And to somebody who idolizes the show as much as they do, to have something that they can hold in their hand, and then see it on screen and know it's only one -- there's only one in the world, it's not a replica, this is the original one that was used or worn -- to them that is very special.

We've gone to great lengths to try to ensure that we make things affordable for people, that anybody can afford something in Stargate. We don't only put things out for auctions. Sometimes the auctions go a little nuts in the prices -- we know that -- but we try to do things very competitively in terms of the shopping dollar, and we allow them to buy things at a really good price.

We feel that what our objectives are is to bridge the gap between them in their living room, what they see on the screen, and the studio. And if we can go through that transition by giving them a prop or a costume then [we're] helping them to fulfill their dream, of how they feel about Stargate.

GW: And they also themselves feel a little bit more connected to the show than before. I mean, you're letting them own a piece of history.

PB: That's about right. And some of it is very special. You talk about the history. One of the joys I have ... I started this whole business because I'm a great fan of historical documents. It all started with me owning a Charles Dickens letter many years ago. I love historical documents.

One of the joys I've had is filtering through the things that we receive from the studio over the years. Recently, only two weeks ago, I came across something that was just, to me, a wonderful piece of history. I mention history because you mention history. It was an original, used call sheet from day one of "Children of the Gods." The very first call sheet of the very first day of the series.

I looked at that piece of paper. It was all kind of crumpled and wrinkled up. It had been folded in and out a few times. I thought, "My goodness. This is a piece of paper history!"

GW: This needs to be framed.

PB: Exactly! And it's going to be. Absolutely. Along with the Charles Dickens and the other great pieces of paper memorabilia I think are special. One day we'll make sure that that gets on somebody's wall and it'll be very special. Right now it's something I want to hang on to, because yes I am a Stargate fan. To me it is rather special. It's difficult being a collector and a fan.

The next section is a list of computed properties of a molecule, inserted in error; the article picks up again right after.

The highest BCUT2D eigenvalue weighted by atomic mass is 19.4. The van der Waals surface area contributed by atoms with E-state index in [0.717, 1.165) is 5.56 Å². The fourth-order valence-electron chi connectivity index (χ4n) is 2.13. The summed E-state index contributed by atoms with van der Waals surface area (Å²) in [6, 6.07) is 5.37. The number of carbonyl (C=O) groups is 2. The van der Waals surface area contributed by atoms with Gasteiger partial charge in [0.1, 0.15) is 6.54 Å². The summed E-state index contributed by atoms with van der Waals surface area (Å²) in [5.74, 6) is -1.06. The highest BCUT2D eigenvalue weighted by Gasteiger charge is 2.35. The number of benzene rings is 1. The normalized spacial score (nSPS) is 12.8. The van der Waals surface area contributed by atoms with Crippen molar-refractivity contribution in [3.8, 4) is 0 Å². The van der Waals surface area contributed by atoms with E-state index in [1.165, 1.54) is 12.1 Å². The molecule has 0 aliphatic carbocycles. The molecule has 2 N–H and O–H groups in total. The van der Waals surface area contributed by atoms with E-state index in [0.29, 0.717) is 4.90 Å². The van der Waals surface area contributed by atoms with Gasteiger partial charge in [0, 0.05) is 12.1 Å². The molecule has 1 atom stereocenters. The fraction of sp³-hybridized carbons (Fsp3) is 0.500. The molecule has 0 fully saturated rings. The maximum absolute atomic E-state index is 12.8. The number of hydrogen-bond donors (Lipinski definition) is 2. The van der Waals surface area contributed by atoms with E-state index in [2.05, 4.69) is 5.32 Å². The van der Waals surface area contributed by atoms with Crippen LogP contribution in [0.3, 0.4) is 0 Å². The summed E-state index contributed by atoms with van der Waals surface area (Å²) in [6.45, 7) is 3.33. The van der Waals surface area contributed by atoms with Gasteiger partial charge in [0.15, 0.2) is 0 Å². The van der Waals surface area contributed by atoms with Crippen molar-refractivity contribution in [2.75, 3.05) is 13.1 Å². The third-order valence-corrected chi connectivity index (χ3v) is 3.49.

GW: Yeah, especially because you have all these.

PB: Exactly, so we have to be somewhat selective. It's a joy to work with because the quality of the product is so good. Costume, props, I mean, second to none.

GW: You essentially have all this stuff in the back yard. Is there anything from the library of Stargate that you, yourself, has said, "I want that!" Or do you basically turn it all around?

" The Stargate fan is absolutely the most committed and dedicated ... the most generous fan you'll find."
PB: No, not really, not really. I really appreciate it all. If there is one thing it's probably that piece of paper I just spoke about, that original call sheet, because I'm a paper collector. I love antique documents and historical documents from various fields. So I would say I'd lean towards that as one thing I would be sorry to see go.

The rest of it, I'm not disappointed to see it go because I know it's going to good homes, generally.

GW: So a series, or a season, of Stargate ends, this stuff comes to your door, I guess in a semi truck. What begins the task of bringing it into your archive? I imagine you photograph it and catalogue.

PB: Yeah, it's a very intense process that we have to go through. We have to get the inventory, and then sort it out, and determine, "What is it? Where was it used? What episode did it come from? How was it used?" Then we photograph it and then we write a description on it, and do whatever research we can, because it's very important that when we give this product to the fan, that the fan does indeed have as much background as they can.

However, that's quite an easy task for us, because if we get stuck and can't find something, we just simply let the fans know, "We don't know what this is! Can you tell us what this is?"

Thanks to Kate Ritter's wonderful book, that's been very helpful as a bit of a compendium of information for us as well. We enjoy doing the research. That's a lot of fun doing that, too. But we do try to get as much information as we can.

And then when it's all done and nicely packaged up then we'll put it up for sale. Either direct sale or an auction. And then we handle all the shipping, and when all is said and done we give the revenue to the studio that's it. And we take a commission for doing that.

It's a turn-key project that we do. It doesn't cost the studio anything. We just take care of it for them. We take care of all elements. Obviously storage, insurance, shipping, payment.